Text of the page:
What has the food crisis got to do with Northern Rock? Quite a lot, actually. The rocketing price of wheat, soya beans, sugar, coffee etc is all part of the credit crisis which has caused panic in financial markets and encouraged investors to take their money out of risky mortgage bonds and shaky equities and put it into commodities as "stores of value". Put another way, the Western banks are exporting their debts to the third world. DATA FILE ARTICLES: * 2008: The year of global food crisis * Mother of all bubbles to burst * Eat Local: Sunday Herald Campaign * Report: World Food Situation * Hunger & Health * Report: Food Outlook

The phenomenal increases in food prices are only in part a consequence of climate change and population. Most of the recent rises have been the result of speculation and the collapse in the value of the dollar. This is being tacitly encouraged by the central banks, such as the US Federal Reserve, who are trying to ignite another asset bubble to replace the real estate and dotcom bubbles which have burst in spectacular fashion. It's the third bubble and it's hitting the third world hard.

Desperate for quick returns, trillions of dollars are being taken out of private equity and financial derivatives and ploughed into food and raw materials. The financial websites call it the "commodities super-cycle". It ranges from precious metals at one end, to corn, cocoa and cattle at the other - speculators are even placing their bets on water prices.

The collapse in the price of the dollar means that most international commodities are more expensive for poor people. The dollar's decline is a result of the low interest rate policy of the Federal Reserve. When rates are set below the rate of inflation, investors have to keep moving their massive funds from sector to sector in search of higher returns.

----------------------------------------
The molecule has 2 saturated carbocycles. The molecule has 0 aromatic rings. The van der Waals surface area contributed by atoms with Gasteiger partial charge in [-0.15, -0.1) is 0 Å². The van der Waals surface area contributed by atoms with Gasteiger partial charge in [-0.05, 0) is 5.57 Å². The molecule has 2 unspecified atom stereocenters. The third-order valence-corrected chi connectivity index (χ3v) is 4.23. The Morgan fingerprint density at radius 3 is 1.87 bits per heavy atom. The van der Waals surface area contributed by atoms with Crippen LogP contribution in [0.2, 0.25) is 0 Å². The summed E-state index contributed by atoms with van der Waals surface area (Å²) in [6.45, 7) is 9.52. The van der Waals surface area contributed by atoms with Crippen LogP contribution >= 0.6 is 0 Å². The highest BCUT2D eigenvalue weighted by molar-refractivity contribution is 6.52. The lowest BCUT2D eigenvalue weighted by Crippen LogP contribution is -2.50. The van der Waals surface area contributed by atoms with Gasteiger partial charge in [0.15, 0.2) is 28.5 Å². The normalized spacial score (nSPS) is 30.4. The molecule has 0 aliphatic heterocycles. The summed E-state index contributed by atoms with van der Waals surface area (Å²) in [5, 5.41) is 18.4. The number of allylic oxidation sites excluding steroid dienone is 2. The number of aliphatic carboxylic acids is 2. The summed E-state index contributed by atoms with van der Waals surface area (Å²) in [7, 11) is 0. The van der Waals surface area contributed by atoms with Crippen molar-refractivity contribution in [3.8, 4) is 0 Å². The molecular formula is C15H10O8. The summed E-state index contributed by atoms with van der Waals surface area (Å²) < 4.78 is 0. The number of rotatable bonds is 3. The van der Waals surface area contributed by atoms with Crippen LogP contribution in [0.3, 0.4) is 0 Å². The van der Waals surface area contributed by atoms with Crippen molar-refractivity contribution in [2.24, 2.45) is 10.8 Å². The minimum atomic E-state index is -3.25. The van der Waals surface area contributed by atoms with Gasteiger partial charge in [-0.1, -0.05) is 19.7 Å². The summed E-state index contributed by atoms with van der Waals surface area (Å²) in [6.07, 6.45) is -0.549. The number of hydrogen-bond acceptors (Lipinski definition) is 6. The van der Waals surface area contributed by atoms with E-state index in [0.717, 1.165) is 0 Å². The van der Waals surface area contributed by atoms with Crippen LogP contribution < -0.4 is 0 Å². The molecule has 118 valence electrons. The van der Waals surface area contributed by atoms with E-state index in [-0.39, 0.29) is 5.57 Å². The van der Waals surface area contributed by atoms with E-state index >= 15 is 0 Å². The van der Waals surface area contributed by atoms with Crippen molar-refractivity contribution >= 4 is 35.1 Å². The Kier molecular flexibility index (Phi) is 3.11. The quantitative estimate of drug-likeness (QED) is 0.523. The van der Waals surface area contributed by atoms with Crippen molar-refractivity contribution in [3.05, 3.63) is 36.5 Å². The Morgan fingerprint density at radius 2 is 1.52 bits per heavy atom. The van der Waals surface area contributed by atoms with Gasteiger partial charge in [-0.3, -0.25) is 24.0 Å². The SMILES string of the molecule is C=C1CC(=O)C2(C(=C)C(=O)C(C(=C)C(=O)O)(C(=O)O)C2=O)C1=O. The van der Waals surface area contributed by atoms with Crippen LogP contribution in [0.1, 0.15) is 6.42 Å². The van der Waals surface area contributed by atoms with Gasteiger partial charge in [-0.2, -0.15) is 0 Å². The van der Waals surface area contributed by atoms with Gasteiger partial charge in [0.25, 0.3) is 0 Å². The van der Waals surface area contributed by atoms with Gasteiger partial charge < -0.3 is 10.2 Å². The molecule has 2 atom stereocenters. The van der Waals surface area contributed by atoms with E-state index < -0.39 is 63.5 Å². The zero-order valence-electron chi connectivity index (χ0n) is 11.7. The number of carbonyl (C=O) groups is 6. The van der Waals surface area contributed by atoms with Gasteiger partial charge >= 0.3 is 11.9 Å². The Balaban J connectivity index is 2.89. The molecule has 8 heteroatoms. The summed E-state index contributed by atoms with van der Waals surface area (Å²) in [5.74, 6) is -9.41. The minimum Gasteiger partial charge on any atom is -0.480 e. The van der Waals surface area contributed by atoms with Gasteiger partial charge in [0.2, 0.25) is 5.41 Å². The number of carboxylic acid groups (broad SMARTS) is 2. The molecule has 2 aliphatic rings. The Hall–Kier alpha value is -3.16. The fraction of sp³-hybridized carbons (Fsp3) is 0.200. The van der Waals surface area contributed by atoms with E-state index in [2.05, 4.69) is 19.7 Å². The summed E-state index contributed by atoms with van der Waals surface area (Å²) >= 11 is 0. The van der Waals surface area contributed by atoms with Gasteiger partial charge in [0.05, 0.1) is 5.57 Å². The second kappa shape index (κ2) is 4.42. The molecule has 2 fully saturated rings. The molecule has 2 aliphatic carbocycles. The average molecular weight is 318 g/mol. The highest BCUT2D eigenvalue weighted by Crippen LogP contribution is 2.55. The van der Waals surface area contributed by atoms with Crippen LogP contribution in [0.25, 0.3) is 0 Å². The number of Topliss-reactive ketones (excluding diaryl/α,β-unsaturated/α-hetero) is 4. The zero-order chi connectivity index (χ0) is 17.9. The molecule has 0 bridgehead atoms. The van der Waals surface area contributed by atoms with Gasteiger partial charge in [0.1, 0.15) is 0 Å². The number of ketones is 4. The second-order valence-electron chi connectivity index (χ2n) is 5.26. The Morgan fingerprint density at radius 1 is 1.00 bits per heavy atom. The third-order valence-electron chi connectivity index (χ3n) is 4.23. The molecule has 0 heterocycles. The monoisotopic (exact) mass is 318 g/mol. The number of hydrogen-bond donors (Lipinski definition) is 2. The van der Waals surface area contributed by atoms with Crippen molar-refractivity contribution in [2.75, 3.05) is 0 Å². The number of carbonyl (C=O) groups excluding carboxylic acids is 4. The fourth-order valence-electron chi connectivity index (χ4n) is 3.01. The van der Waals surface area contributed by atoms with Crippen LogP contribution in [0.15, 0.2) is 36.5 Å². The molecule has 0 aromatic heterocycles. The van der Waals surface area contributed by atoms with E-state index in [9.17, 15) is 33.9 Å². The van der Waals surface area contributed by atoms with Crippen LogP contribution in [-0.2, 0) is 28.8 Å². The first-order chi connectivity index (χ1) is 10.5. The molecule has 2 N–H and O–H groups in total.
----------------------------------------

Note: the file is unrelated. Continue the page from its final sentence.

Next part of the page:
They piled into the internet stocks in the 1990s as the boom in dotcoms got under way. Then they shifted into real estate and complex financial derivatives such as collateralised debt obligations based on sub-prime US mortgages. Now, with the collapse of the property bubble across the world, investors are on the move again, and the only place left is commodities.

Of course, long-term factors such as the depletion of oil, population and the changing eating habits of Southeast Asia are putting long-term pressure on agricultural resources. But the Fed has thrown fuel on the fire by dramatically cutting interest rates, even as inflation grows, in a desperate race to revive the American economy on the back of a commodities boom. The people who suffer most will be on the other side of the world.

Will it work? In the short term, possibly. But the US may be cutting its own throat. Once speculative prices get out of control, there is no knowing when they will stop. Oil is over $100 a barrel, which is causing gas prices and fertilisers to rocket in the US.

They depend on these as much as sub-Saharan Africa. This might be the bubble to end all bubbles.